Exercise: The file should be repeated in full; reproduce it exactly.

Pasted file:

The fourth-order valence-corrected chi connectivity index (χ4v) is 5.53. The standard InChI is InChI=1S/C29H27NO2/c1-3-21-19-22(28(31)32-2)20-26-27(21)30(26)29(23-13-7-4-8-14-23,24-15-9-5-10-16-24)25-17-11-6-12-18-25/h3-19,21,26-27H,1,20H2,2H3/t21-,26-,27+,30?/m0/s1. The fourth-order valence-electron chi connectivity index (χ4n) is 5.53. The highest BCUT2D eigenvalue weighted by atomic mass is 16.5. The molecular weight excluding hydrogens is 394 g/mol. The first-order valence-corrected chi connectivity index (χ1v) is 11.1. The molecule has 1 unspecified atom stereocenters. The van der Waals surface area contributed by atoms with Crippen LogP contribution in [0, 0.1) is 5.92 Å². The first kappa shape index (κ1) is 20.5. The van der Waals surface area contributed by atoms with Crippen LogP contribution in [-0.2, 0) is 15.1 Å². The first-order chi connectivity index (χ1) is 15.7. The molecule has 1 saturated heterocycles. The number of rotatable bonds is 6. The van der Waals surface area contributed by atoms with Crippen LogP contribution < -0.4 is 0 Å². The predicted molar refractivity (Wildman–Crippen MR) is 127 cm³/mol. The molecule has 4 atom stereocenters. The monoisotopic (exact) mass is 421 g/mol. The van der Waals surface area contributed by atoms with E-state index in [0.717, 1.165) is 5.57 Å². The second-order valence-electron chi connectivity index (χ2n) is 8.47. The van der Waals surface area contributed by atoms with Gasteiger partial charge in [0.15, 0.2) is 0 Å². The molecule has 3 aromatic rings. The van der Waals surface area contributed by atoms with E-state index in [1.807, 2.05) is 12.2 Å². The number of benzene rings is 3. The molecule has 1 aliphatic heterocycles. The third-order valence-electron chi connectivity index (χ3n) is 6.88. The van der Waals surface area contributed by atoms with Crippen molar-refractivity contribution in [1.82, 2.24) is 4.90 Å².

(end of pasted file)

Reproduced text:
The fourth-order valence-corrected chi connectivity index (χ4v) is 5.53. The standard InChI is InChI=1S/C29H27NO2/c1-3-21-19-22(28(31)32-2)20-26-27(21)30(26)29(23-13-7-4-8-14-23,24-15-9-5-10-16-24)25-17-11-6-12-18-25/h3-19,21,26-27H,1,20H2,2H3/t21-,26-,27+,30?/m0/s1. The fourth-order valence-electron chi connectivity index (χ4n) is 5.53. The highest BCUT2D eigenvalue weighted by atomic mass is 16.5. The molecular weight excluding hydrogens is 394 g/mol. The first-order valence-corrected chi connectivity index (χ1v) is 11.1. The molecule has 1 unspecified atom stereocenters. The van der Waals surface area contributed by atoms with Crippen LogP contribution in [0, 0.1) is 5.92 Å². The first kappa shape index (κ1) is 20.5. The van der Waals surface area contributed by atoms with Crippen LogP contribution in [-0.2, 0) is 15.1 Å². The first-order chi connectivity index (χ1) is 15.7. The molecule has 1 saturated heterocycles. The number of rotatable bonds is 6. The van der Waals surface area contributed by atoms with Crippen LogP contribution < -0.4 is 0 Å². The predicted molar refractivity (Wildman–Crippen MR) is 127 cm³/mol. The molecule has 4 atom stereocenters. The monoisotopic (exact) mass is 421 g/mol. The van der Waals surface area contributed by atoms with E-state index in [0.717, 1.165) is 5.57 Å². The second-order valence-electron chi connectivity index (χ2n) is 8.47. The van der Waals surface area contributed by atoms with Gasteiger partial charge in [0.15, 0.2) is 0 Å². The molecule has 3 aromatic rings. The van der Waals surface area contributed by atoms with E-state index in [1.807, 2.05) is 12.2 Å². The number of benzene rings is 3. The molecule has 1 aliphatic heterocycles. The third-order valence-electron chi connectivity index (χ3n) is 6.88. The van der Waals surface area contributed by atoms with Crippen molar-refractivity contribution in [1.82, 2.24) is 4.90 Å².